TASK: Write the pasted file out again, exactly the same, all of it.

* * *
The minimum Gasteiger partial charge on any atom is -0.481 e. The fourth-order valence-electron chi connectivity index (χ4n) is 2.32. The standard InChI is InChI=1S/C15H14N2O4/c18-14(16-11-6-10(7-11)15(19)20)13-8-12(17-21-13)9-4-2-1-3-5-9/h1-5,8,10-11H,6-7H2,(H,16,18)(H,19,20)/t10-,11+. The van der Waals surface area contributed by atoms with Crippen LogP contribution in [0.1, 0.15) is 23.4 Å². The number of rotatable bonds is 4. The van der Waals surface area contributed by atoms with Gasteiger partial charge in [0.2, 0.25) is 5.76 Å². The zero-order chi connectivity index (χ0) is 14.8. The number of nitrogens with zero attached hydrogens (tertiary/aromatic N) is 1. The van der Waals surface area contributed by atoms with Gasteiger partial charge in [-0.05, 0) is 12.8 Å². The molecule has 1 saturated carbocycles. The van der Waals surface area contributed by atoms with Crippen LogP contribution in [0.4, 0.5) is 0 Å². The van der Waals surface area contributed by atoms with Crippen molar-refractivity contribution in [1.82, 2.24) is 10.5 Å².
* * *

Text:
The minimum Gasteiger partial charge on any atom is -0.481 e. The fourth-order valence-electron chi connectivity index (χ4n) is 2.32. The standard InChI is InChI=1S/C15H14N2O4/c18-14(16-11-6-10(7-11)15(19)20)13-8-12(17-21-13)9-4-2-1-3-5-9/h1-5,8,10-11H,6-7H2,(H,16,18)(H,19,20)/t10-,11+. The van der Waals surface area contributed by atoms with Crippen LogP contribution in [0.1, 0.15) is 23.4 Å². The number of rotatable bonds is 4. The van der Waals surface area contributed by atoms with Gasteiger partial charge in [0.2, 0.25) is 5.76 Å². The zero-order chi connectivity index (χ0) is 14.8. The number of nitrogens with zero attached hydrogens (tertiary/aromatic N) is 1. The van der Waals surface area contributed by atoms with Gasteiger partial charge in [-0.05, 0) is 12.8 Å². The molecule has 1 saturated carbocycles. The van der Waals surface area contributed by atoms with Crippen LogP contribution in [0.4, 0.5) is 0 Å². The van der Waals surface area contributed by atoms with Crippen molar-refractivity contribution in [1.82, 2.24) is 10.5 Å².